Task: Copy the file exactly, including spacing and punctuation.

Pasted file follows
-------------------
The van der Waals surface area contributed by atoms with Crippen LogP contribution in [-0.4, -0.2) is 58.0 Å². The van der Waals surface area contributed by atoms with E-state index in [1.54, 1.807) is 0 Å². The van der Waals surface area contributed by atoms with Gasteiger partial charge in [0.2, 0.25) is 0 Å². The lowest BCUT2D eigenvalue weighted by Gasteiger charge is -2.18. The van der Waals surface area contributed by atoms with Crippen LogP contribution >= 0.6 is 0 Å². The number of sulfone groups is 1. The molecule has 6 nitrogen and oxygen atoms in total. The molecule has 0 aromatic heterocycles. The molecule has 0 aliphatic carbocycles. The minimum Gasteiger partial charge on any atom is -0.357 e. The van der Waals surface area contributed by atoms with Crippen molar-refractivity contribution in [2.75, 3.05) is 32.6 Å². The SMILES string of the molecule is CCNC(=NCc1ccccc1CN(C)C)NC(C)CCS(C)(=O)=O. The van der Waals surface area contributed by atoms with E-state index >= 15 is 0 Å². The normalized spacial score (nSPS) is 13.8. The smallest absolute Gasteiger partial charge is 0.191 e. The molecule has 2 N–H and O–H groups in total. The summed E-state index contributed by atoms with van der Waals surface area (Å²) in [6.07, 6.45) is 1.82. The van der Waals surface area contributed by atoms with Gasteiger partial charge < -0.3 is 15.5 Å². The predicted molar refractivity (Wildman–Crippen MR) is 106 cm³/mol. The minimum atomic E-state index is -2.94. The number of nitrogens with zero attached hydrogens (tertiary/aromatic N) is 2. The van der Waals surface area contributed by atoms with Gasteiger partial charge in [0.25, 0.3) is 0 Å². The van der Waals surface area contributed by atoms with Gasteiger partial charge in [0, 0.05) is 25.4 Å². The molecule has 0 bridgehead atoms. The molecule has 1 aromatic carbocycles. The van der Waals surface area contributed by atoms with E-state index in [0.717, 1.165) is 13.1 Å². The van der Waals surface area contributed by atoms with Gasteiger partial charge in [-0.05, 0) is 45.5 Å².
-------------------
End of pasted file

The van der Waals surface area contributed by atoms with Crippen LogP contribution in [-0.4, -0.2) is 58.0 Å². The van der Waals surface area contributed by atoms with E-state index in [1.54, 1.807) is 0 Å². The van der Waals surface area contributed by atoms with Gasteiger partial charge in [0.2, 0.25) is 0 Å². The lowest BCUT2D eigenvalue weighted by Gasteiger charge is -2.18. The van der Waals surface area contributed by atoms with Crippen LogP contribution >= 0.6 is 0 Å². The number of sulfone groups is 1. The molecule has 6 nitrogen and oxygen atoms in total. The molecule has 0 aromatic heterocycles. The molecule has 0 aliphatic carbocycles. The minimum Gasteiger partial charge on any atom is -0.357 e. The van der Waals surface area contributed by atoms with Crippen molar-refractivity contribution in [2.75, 3.05) is 32.6 Å². The SMILES string of the molecule is CCNC(=NCc1ccccc1CN(C)C)NC(C)CCS(C)(=O)=O. The van der Waals surface area contributed by atoms with E-state index >= 15 is 0 Å². The normalized spacial score (nSPS) is 13.8. The smallest absolute Gasteiger partial charge is 0.191 e. The molecule has 2 N–H and O–H groups in total. The summed E-state index contributed by atoms with van der Waals surface area (Å²) in [6.07, 6.45) is 1.82. The van der Waals surface area contributed by atoms with Gasteiger partial charge < -0.3 is 15.5 Å². The predicted molar refractivity (Wildman–Crippen MR) is 106 cm³/mol. The minimum atomic E-state index is -2.94. The number of nitrogens with zero attached hydrogens (tertiary/aromatic N) is 2. The van der Waals surface area contributed by atoms with Gasteiger partial charge in [0.25, 0.3) is 0 Å². The van der Waals surface area contributed by atoms with Gasteiger partial charge in [0, 0.05) is 25.4 Å². The molecule has 0 bridgehead atoms. The molecule has 1 aromatic carbocycles. The van der Waals surface area contributed by atoms with E-state index in [0.717, 1.165) is 13.1 Å². The van der Waals surface area contributed by atoms with Gasteiger partial charge in [-0.05, 0) is 45.5 Å².